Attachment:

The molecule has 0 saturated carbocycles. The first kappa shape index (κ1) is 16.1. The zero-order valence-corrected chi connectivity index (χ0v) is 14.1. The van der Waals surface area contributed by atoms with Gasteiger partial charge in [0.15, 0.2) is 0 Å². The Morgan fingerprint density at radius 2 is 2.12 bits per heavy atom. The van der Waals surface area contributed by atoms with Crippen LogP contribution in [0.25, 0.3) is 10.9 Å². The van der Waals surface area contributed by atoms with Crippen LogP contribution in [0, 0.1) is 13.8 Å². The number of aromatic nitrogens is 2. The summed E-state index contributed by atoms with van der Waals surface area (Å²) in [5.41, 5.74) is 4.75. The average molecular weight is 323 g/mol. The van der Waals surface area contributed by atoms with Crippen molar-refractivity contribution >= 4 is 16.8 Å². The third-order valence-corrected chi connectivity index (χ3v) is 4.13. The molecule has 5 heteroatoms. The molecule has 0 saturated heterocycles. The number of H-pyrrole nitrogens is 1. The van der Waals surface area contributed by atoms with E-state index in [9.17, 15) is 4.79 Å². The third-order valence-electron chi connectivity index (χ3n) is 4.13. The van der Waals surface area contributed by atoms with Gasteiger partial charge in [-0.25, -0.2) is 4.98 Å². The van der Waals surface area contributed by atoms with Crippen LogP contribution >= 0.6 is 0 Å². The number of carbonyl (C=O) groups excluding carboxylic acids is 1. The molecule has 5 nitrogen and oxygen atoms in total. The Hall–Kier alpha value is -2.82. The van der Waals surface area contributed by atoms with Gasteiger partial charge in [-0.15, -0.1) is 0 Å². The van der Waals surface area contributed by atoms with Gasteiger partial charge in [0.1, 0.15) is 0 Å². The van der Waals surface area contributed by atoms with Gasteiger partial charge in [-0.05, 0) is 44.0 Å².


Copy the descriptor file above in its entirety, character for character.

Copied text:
The molecule has 0 saturated carbocycles. The first kappa shape index (κ1) is 16.1. The zero-order valence-corrected chi connectivity index (χ0v) is 14.1. The van der Waals surface area contributed by atoms with Gasteiger partial charge in [0.15, 0.2) is 0 Å². The Morgan fingerprint density at radius 2 is 2.12 bits per heavy atom. The van der Waals surface area contributed by atoms with Crippen LogP contribution in [0.25, 0.3) is 10.9 Å². The van der Waals surface area contributed by atoms with Crippen LogP contribution in [0, 0.1) is 13.8 Å². The number of aromatic nitrogens is 2. The summed E-state index contributed by atoms with van der Waals surface area (Å²) in [5.41, 5.74) is 4.75. The average molecular weight is 323 g/mol. The van der Waals surface area contributed by atoms with Crippen molar-refractivity contribution >= 4 is 16.8 Å². The third-order valence-corrected chi connectivity index (χ3v) is 4.13. The molecule has 5 heteroatoms. The molecule has 0 saturated heterocycles. The number of H-pyrrole nitrogens is 1. The van der Waals surface area contributed by atoms with E-state index in [9.17, 15) is 4.79 Å². The third-order valence-electron chi connectivity index (χ3n) is 4.13. The van der Waals surface area contributed by atoms with Gasteiger partial charge in [-0.25, -0.2) is 4.98 Å². The van der Waals surface area contributed by atoms with Crippen LogP contribution >= 0.6 is 0 Å². The number of carbonyl (C=O) groups excluding carboxylic acids is 1. The molecule has 5 nitrogen and oxygen atoms in total. The Hall–Kier alpha value is -2.82. The van der Waals surface area contributed by atoms with Gasteiger partial charge in [-0.15, -0.1) is 0 Å². The van der Waals surface area contributed by atoms with Gasteiger partial charge in [0.1, 0.15) is 0 Å². The van der Waals surface area contributed by atoms with Gasteiger partial charge in [-0.05, 0) is 44.0 Å².